In fall 2019, José Guzmán was appointed as a lecturer at SAFS, where he had been an instructor from 2015 to 2019. José has been recognized for his teaching excellence, receiving both the UW Distinguished Teaching Award and the College of the Environment Outstanding Teaching Award in 2019. A native of Spain, José earned his BS, MS, and PhD degrees in Marine Sciences at the University of Cádiz. Before coming to SAFS, José was a postdoctoral fellow at the Northwest Fisheries Science Center, NOAA Fisheries.
JG: Like for many in my generation who didn’t live near the coast, the answer is Jacques Cousteau and the Calypso! I remember those long summers in my home city, Cordoba, Spain, when I was kid. At 4 pm and 115º F, the only thing we were allowed to do was either take a nap or watch TV—and I have always been a bad sleeper. They used to play The Undersea World of Jacques Cousteau documentary series on public television on repeat, and I remember becoming mesmerized and thinking, “I so wanna do that!” With time, I moved to Cadiz to pursue an undergrad degree in Marine Sciences, followed by a master’s and PhD. Then, in 2011, I moved to Seattle for a postdoc in Penny Swanson’s lab at the Northwest Fishery Science Center-NOAA. The rest is history. Cheers Jacques!
DD: What are your current research interests?
JG: I am interested in the mechanisms that regulate the onset and progression of sexual development in fishes and how this knowledge can be used by the fishing and aquaculture industries to produce sustainable seafood. In my research, I integrate in vivo and in vitro models, combined with genomics, proteomics, and quantitative steroid biochemical analyses to study the interactions of factors along the hypothalamic-pituitary-gonadal axis at critical stages of the fishes’ reproductive life history. Also, after I started at UW, I became passionate about effective teaching and the science behind it. I evaluate pedagogical interventions that contribute to academic achievement in non-traditional students—who constitute a large proportion of the student body at SAFS and UW.
DD: Why SAFS?
JG: In 2015, I was finishing my postdoc at NOAA and thinking about my next career move, when I realized that I did not have any experience teaching— I had done both my PhD and postdoc in purely research institutions. By that time, a colleague told me that SAFS was looking for an instructor to help develop courses for the Marine Biology major. My plan was to stay at SAFS for maybe a couple of years, finish a bunch of papers that I had pending from my postdoc, get some experience teaching, and go back to Europe where I would continue my research career. Once I started teaching at SAFS and realized the lifelong impact that we have on our students, I knew I had found my niche. Everyone has a plan until they get punched in the mouth—right?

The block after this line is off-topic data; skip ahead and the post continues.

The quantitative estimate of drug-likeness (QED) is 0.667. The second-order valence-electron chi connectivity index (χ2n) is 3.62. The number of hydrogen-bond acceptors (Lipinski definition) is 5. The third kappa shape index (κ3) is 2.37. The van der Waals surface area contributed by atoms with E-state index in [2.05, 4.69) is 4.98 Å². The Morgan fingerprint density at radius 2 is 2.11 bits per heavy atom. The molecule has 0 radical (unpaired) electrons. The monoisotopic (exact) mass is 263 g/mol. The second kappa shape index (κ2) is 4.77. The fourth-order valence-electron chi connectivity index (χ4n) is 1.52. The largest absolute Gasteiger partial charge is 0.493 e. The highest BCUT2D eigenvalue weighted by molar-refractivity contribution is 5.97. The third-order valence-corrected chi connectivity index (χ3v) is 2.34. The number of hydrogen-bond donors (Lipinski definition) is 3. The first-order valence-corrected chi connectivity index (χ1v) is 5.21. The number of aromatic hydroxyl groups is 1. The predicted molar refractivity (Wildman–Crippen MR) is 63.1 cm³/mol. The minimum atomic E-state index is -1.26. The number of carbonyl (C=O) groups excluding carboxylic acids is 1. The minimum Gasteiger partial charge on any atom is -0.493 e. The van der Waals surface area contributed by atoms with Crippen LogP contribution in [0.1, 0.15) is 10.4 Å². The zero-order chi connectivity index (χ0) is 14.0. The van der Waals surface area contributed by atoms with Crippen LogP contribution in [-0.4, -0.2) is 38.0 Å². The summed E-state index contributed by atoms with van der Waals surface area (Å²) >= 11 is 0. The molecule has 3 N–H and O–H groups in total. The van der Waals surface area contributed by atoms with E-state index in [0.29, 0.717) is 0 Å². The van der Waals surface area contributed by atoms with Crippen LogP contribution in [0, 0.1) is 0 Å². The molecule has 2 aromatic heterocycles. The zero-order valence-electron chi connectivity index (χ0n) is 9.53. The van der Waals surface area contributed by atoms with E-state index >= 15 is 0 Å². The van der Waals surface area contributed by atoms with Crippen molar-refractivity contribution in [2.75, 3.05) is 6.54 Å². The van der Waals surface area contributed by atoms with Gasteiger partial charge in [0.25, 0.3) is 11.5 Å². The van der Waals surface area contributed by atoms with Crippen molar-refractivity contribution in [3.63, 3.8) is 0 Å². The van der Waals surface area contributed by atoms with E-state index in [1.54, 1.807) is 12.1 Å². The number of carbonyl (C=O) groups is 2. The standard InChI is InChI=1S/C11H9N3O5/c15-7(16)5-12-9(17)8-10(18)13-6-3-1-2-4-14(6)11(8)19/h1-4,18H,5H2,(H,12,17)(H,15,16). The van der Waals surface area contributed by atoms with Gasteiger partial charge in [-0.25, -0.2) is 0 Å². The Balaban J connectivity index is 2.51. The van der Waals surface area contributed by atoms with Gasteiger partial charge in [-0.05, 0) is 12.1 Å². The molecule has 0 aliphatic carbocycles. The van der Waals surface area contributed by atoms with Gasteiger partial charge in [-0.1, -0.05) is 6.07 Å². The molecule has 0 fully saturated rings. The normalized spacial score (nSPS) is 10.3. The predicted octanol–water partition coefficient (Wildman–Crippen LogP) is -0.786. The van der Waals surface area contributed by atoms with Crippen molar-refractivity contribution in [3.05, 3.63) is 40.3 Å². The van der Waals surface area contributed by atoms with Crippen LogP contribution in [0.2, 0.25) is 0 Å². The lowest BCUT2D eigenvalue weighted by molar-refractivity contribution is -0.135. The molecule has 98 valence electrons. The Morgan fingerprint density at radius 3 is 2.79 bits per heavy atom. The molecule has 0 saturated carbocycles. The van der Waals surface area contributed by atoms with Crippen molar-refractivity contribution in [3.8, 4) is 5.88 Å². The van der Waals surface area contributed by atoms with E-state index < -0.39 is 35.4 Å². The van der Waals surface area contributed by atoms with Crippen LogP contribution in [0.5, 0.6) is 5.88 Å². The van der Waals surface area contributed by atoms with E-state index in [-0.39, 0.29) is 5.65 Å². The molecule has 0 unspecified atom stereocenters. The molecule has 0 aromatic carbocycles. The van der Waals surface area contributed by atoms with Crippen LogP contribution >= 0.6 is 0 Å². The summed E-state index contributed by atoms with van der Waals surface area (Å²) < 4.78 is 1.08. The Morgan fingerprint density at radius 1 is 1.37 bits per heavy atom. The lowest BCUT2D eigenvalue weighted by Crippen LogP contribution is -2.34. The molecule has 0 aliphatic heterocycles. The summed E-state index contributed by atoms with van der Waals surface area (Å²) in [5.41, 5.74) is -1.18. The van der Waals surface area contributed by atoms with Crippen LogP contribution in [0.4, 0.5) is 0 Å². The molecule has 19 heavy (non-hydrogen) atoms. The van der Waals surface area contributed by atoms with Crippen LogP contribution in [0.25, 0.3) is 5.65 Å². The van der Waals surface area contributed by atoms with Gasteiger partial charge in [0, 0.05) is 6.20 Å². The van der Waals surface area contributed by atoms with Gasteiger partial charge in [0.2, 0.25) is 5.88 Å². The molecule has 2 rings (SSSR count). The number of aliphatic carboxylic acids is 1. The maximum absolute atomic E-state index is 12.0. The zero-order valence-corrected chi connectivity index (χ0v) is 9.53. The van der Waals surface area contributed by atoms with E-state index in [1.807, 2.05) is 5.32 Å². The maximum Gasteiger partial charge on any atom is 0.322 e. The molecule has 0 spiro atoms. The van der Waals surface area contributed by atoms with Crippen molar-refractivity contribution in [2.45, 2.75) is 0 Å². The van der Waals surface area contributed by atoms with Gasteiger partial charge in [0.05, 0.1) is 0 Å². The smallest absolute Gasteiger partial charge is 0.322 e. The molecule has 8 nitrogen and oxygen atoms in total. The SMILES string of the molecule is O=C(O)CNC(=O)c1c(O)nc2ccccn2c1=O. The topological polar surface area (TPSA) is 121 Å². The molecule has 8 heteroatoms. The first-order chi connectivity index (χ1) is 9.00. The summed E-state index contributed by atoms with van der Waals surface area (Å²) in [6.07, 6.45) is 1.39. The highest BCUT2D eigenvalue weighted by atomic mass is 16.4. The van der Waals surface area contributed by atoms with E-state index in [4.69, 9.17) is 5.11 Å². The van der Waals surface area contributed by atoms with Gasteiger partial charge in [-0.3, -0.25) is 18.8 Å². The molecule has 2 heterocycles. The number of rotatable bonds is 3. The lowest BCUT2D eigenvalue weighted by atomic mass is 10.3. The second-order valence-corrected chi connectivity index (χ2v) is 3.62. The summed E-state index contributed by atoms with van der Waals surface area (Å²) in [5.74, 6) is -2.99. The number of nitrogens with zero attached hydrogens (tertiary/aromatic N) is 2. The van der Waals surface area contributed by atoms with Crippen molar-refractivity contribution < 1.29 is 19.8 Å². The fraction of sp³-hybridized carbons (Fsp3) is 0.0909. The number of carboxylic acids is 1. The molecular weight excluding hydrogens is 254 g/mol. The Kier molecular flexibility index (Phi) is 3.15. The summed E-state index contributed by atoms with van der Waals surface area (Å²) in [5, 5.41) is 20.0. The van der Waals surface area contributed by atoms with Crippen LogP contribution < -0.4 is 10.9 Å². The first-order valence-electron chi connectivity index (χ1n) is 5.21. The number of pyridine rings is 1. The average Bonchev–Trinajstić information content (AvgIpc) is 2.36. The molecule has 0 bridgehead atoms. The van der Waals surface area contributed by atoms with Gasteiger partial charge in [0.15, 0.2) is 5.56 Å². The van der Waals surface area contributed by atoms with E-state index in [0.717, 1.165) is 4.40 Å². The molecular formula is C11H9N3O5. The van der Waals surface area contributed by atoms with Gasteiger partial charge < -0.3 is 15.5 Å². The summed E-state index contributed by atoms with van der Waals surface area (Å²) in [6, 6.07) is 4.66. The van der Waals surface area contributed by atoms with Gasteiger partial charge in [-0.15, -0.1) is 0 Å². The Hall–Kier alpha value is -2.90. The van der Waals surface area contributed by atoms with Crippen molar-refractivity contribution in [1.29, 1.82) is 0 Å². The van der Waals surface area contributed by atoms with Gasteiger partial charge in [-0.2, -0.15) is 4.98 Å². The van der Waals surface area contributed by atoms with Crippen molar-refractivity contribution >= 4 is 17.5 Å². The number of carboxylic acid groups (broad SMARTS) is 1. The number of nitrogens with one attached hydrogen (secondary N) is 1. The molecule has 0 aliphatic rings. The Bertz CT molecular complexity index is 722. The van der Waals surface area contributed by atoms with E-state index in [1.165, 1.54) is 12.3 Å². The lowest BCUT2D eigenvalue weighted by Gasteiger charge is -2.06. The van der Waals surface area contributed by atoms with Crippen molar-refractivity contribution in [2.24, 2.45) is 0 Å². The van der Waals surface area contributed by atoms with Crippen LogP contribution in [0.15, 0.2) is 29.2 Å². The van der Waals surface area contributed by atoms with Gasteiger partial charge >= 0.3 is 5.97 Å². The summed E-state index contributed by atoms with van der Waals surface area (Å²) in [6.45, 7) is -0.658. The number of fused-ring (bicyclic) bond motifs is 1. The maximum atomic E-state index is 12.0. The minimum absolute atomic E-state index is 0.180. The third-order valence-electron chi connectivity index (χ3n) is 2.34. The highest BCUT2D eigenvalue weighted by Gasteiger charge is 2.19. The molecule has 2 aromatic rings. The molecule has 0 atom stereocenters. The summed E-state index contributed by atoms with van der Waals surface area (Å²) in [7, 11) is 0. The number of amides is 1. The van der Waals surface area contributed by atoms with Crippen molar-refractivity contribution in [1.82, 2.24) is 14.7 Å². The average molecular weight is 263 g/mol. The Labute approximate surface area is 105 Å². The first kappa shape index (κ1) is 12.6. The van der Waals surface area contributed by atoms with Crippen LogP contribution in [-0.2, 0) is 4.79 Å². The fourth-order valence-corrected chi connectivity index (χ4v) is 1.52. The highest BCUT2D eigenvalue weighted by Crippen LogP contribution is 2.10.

DD: How has your teaching style influenced your classroom and students?
JG: Well, my students should answer this one! I decidedly try to create a “low-risk” environment in my classroom, where everyone is welcome to talk, to ask, and…to fail! Sessions are sequences of questions designed to challenge students to think, to make connections between concepts and draw their own conclusions, rather than to regurgitate facts. All this work is made by talking with partners in a small group, or with the entire class, and very importantly, giving and receiving continuous feedback. At the start of each course, some students may feel uneasy, almost cautious with this mode. However, a few days in, and everyone starts talking comfortably, taking risks, and thinking creatively, and that is when magic happens!
DD: What could we learn about you that isn’t in your CV?
JG: I am a pretty laid-back guy with a dry sense of humor, who probably swears too much. When I am not teaching or in my office figuring out ways to challenge my students, I am exploring the Pacific Northwest one way or another with my husband Nico, my fierce yorky Paco, and an amazing crew of friends. If it’s winter, you can find me skiing; if summer, running, biking, swimming…or just chilling in any body of water.